These Tea Cocktails Will Spruce Up Your Holiday Drinking

Chai-infused brandy, green tea gin, and orange pekoe tea will give your drinks an upgrade.

green tea cocktail from Fern Bar teas cocktails drinks matcha
The Kyoto Sour from Fern Bar. | Photo by Suited Hospitality
The Kyoto Sour from Fern Bar. | Photo by Suited Hospitality

Bar manager Matt Katzin remembers the first time he walked into his local tea shop, Russian River Tea Company, outside of Santa Rosa, California. “You walk in there and they have all these teas you can smell and taste and I just fell in love with it,” says Katzin, who runs the drink program at Fern Bar in nearby Sebastopol. “Over the years, I got so inspired to see how we can use their tea to enhance our cocktails.”

Though the idea of tea as a cocktail ingredient is certainly not new—there’s nothing more classic this time of year than a hot toddy—bartenders are flexing their creative muscles when it comes to house-made infusions, creative liqueurs, and even tea powders as garnishes.

This tea-naissance is a welcome addition in the cocktail world, as more drinkers are looking to cut down on sugar without losing flavor and recent bartending books have reminded us of its versatility. In The Way of the Cocktail, Julia Momosé frequently utilizes cold brew sencha, or a loose leaf green tea, in her cocktails. Bar expert Shannon Mustipher’s definitive book Tiki includes ingredients like Darjeeling-infused gin and smoked tea vodka.

Shannon Mustipher tea cocktail beverage expert
Photo courtesy of Shannon Mustipher

“Historically, tea was commonly used in punches and then you saw it relegated to a hot toddy and mostly associated with whiskey and other dark spirits,” Mustipher says. “But in the last five years or so, I’m seeing people branch out, using it to add personality to vodka or complement herbaceous flavors in gin. Bartenders are bringing tea back.”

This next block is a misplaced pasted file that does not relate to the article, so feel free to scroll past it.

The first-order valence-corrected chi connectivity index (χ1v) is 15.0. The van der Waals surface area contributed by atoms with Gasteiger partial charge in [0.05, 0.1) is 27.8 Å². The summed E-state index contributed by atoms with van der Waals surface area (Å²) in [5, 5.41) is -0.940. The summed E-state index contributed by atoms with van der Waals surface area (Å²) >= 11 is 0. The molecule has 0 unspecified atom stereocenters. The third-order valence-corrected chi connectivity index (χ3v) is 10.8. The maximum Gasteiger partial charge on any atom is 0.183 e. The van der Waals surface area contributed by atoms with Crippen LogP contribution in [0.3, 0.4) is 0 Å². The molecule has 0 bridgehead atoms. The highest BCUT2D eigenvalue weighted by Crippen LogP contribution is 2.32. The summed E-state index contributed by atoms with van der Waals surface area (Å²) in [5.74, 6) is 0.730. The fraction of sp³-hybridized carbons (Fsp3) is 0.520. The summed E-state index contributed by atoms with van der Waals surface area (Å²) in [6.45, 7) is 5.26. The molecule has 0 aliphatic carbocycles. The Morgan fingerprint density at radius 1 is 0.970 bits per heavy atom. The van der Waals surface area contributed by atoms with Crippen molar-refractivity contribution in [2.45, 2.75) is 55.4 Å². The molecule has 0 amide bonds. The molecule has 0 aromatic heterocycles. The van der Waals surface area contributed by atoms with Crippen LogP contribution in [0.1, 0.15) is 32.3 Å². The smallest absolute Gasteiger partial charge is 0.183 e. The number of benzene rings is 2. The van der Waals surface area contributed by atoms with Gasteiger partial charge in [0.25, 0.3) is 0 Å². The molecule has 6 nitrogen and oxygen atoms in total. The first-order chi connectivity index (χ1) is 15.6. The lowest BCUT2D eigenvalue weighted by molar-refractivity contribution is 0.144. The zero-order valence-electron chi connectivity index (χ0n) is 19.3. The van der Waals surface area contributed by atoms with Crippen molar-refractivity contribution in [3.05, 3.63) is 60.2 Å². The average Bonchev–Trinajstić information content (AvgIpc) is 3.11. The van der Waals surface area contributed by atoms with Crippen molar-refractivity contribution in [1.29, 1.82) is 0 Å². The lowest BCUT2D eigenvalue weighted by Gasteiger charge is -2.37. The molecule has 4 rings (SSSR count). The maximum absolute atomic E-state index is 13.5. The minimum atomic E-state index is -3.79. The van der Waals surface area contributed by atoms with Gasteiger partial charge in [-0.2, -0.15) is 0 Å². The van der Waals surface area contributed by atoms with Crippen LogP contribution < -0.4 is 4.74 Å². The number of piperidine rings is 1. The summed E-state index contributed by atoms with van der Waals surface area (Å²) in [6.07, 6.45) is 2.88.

In fact, it was the tiki category where Katzin, who previously bartended at Spoonbar and Perch + Plow, started noticing tea more prevalently used in cocktails.

“At first, I was seeing it a lot in tiki bars around San Francisco,” he says. “A lot of people were using it in milk punches—steeping rum in tea to get this beautiful color and creaminess that would come out clarified. But now I’m starting to see tea become even more common in the cocktail scene.”

Fern Bar staff
Matt Katzin and his team at Fern Bar. | Fern Bar

Currently, six out of Fern Bar’s two-dozen cocktails use tea as an ingredient. For the Kyoto Sour, his team infuses gin with green tea, and combines that with coconut cream, spiced pear, lemon, and egg whites, with a sprinkle of matcha powder on top.

The bar’s Long Thailand Iced Tea is a punny twist that fuses tropical flavors of vanilla vodka, Thai tea, Falernum liqueur, pineapple, orange, and coconut. And the Creamsicle is another vibrant creation using tea-infused vodka, amaro, lime, mandarin, passionfruit, bubbles, and egg white.

“The Creamsicle is made with this Lemon Love Affair tea, which has got these notes of orange zest and coconut, and saffron,” Katzin explains. “It just has this creamy, floral, almost viscous element to it that really makes for a beautiful drink.”

Tea can add that full body texture, he says, but also additional flavor without sweetness, an element that can offer dryness or bitterness (like in a green tea) for the ultimate balance.